One source of the errors is that in 1954, they inflexibly abandoned the pro-gressive traditions of the past. They wanted to create their new literature andart without taking advantage of the old experiences … In our opinion, thenew socialist realism should be rooted in the soil of classical Korean literature,and the writers should study the progressive traditions [of Korean literature]more intensely.
This temporary abandonment of Korean traditions in favor of foreignCommunist models should not be attributed solely to the “pernicious” influ-ence of those Soviet Koreans (Soviet citizens of Korean origin who movedto North Korea after liberation) whom Kim Il Sung later accused of having denationalized North Korean cultural life. First of all, in 1954, few, if any,Soviet Korean leaders were directly involved in cultural policy.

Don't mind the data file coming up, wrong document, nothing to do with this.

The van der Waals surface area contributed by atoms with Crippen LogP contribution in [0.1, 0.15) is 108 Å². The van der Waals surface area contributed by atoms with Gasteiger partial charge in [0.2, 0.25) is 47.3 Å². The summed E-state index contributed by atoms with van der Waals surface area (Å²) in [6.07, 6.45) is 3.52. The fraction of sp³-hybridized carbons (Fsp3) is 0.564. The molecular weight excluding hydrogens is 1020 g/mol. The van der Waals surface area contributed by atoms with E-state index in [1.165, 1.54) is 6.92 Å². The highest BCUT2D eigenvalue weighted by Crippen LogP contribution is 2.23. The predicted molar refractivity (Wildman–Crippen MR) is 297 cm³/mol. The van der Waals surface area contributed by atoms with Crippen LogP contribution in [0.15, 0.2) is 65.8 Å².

Secondly, theregime’s attitude toward Korean cultural traditions was considerably in flux during the two and a half years that preceded Kim Il Sung’s famous “
 speech” (December 28, 1955). In the second half of 1953, the authoritiespublished a substantial number of classical Korean literary works; in 1954,they pressured artists and writers to favor Soviet models over Korean tradi-tions; but in the first two months of 1955, they again displayed more tolerancetoward those painters who favored the classical Korean style.
 The repeated waxing and waning of tradition-oriented cultural activity during the period 1953−1955 cannot be wholly explained by the strugglebetween Kim Il Sung and his Soviet Korean opponents. Interestingly enough, North Korean economic policies also strongly fluctuated in these1234567891011121314151617181920212223242526272829303132333435363738394041